E. Lucius, Linn. Syst. Nat. torn. 1. p. 516. Bloch, Ichth. pl. 32. Don. Brit. Fish. vol. v. pl. 109. Turt. Brit. Faun. p. 105. Flem. Brit. An. p. 184. Cuv. Reg. An. torn. 11. p. 282. Pike, Will. Hist. Pise. p. 236. tab. P. 5. f. 2. Penn. Brit. Zool. vol. in. p. 320. pl. 63. Id. (Edit. 1812). vol. iii. p. 424. pl. 74. Bowd. Brit. Jr. wat. Fish. Draw. no. 17. Yarr. Brit. Fish. vol. 1. p. 383.


From two to three feet; sometimes more.


(Form). Oblong, rather elongated, suddenly narrowing behind the dorsal and anal fins; sides compressed: depth nearly uniform throughout, about one-sixth of the entire length: head large, rather more than one-fourth: cranium flat, a little concave between the eyes; snout broad and depressed, rounded at the extremity; lower jaw projecting beyond the upper: intermaxillaries, vomer, palatines, tongue, pharyngeans, and branchial arches, armed with sharp card-like teeth of unequal lengths; also a series of long sharp teeth on the sides of the lower jaw: eyes moderate, situate half-way between the end of the snout and posterior edge of the opercle: nostrils a little in advance: above and below each orbit, beneath the lower jaw on each side, and along the margin of the preopercle, a row of pores: gill-opening very large: cheeks and upper part of the opercle covered with small scales; scales on the body moderate, oblong-oval, with the basal margin three-lobed: lateral line at first slightly descending, but afterwards straight: dorsal placed very far back, commencing at about two-thirds of the entire length; first six rays simple, gradually increasing in length, the first being very short; seventh longest; this and all the succeeding ones branched: anal similar to the dorsal, and answering to it: caudal forked: pectorals attached low down, not half the length of the head, rounded; fourth ray longest: ventrals equal to the pectorals, placed at about the middle of the entire length; third ray longest:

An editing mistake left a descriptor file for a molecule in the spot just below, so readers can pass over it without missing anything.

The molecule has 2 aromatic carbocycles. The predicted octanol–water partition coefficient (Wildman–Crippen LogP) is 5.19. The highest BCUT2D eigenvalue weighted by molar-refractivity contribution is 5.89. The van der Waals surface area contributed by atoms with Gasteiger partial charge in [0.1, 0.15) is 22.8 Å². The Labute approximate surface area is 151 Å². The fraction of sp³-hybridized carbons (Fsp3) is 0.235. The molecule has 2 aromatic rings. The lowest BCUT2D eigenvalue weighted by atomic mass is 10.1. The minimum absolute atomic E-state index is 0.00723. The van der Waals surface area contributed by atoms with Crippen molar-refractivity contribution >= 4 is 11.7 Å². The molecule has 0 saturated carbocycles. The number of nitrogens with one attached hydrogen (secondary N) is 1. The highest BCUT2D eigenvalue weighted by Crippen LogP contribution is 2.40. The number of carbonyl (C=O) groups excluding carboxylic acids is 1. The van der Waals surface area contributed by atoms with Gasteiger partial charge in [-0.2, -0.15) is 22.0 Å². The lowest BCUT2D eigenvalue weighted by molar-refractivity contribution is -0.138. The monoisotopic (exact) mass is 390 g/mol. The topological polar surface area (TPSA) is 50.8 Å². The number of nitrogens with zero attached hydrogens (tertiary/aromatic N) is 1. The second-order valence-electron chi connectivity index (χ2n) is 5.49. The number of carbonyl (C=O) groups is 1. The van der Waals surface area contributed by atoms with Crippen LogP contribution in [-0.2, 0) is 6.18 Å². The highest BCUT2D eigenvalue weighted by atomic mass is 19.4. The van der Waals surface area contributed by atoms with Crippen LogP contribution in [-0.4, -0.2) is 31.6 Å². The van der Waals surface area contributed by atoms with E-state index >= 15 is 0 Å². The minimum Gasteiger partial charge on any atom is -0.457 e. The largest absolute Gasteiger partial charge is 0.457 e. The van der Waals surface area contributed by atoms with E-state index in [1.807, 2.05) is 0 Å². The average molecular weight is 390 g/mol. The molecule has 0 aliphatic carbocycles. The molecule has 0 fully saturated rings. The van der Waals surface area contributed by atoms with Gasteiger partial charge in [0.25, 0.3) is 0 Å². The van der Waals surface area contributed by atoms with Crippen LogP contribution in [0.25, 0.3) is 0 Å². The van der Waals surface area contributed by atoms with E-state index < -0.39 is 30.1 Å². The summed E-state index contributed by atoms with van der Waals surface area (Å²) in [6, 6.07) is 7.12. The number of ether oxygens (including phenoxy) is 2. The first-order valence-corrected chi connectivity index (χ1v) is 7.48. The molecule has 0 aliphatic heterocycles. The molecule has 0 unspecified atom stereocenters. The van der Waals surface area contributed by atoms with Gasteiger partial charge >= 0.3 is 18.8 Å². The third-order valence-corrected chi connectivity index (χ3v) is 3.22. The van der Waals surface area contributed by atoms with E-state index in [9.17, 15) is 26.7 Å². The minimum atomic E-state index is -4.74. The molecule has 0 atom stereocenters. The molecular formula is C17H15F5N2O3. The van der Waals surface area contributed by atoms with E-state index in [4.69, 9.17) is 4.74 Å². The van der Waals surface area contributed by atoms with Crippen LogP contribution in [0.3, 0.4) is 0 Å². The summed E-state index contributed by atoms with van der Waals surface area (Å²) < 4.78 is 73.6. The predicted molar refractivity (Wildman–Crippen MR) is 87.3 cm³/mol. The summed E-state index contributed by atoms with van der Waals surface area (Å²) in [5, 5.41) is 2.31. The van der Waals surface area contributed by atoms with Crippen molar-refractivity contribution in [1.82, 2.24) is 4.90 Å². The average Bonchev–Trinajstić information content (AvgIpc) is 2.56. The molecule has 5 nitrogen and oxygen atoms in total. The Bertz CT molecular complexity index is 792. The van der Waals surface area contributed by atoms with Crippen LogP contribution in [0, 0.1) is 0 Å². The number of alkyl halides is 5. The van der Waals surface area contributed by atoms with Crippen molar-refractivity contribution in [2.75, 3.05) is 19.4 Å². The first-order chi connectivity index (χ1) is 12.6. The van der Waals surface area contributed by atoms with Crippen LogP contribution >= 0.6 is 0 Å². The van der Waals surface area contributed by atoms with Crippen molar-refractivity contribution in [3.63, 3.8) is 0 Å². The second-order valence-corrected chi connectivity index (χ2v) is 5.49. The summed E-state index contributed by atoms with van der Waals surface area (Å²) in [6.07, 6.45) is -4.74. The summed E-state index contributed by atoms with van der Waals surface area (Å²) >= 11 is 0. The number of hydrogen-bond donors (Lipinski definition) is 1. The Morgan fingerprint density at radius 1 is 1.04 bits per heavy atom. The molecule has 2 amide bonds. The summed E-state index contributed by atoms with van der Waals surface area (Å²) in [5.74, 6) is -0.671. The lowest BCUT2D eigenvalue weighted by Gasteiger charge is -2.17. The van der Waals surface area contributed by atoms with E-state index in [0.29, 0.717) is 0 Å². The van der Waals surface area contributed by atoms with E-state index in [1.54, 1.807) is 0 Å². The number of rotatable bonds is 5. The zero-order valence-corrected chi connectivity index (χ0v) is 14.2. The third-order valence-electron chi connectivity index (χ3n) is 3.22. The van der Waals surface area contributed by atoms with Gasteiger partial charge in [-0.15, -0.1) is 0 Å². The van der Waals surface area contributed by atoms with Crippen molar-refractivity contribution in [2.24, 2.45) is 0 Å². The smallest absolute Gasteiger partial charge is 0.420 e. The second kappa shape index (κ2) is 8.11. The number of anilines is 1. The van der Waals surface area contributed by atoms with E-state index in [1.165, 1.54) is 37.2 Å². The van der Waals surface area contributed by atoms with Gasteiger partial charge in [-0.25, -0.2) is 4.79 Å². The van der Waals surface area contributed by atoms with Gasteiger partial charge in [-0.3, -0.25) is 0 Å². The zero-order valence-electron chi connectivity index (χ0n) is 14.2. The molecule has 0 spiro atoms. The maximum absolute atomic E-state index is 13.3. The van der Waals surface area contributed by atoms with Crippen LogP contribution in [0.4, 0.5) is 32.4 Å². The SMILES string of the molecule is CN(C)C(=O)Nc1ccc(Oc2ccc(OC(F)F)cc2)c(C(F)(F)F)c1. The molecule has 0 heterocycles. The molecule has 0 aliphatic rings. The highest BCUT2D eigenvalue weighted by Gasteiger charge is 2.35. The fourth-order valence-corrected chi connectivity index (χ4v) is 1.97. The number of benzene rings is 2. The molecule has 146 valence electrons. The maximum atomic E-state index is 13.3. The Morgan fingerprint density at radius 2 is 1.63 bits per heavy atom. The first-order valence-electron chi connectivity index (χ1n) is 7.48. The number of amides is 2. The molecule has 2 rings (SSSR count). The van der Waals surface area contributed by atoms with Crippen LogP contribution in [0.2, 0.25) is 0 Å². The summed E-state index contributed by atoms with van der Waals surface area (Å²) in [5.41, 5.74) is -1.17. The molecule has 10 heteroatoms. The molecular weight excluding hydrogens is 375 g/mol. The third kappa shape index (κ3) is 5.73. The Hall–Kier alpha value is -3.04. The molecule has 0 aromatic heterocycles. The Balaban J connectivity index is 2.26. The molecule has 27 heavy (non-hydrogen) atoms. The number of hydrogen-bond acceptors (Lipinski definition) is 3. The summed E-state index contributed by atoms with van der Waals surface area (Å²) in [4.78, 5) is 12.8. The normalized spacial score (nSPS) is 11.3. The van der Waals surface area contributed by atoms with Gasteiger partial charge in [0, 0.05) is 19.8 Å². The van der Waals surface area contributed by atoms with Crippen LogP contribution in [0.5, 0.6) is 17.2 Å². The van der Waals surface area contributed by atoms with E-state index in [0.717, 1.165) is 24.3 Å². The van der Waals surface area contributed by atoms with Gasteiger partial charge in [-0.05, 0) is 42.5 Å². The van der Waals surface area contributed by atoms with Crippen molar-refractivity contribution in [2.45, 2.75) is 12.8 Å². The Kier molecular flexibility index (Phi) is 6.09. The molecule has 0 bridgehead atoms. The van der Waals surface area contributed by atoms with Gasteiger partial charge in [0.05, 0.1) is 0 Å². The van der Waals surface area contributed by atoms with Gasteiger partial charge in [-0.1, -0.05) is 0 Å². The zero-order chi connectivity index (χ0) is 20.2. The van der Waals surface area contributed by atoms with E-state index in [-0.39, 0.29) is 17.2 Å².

B. 14 or 15*; D. 21; A. 18 or 19; C. 19, etc.; P. 15; V. 11.

{Colours). Head, back, and sides, bright olive-green spotted with yellow, or, when out of season, greenish gray with pale spots; more or less of a metallic gloss; belly white: fins dusky, spotted and variegated with red.

Probably indigenous, though usually supposed to have been introduced into England during the reign of Henry VIII. Found in rivers, lakes, and most stagnant waters. Very voracious, preying on other fish, including its own species, as well as water-rats and young water-fowl. Is very long-lived. Grows rapidly, and occasionally attains a weight of thirty, forty, or even sixty pounds. Spawns in March and April.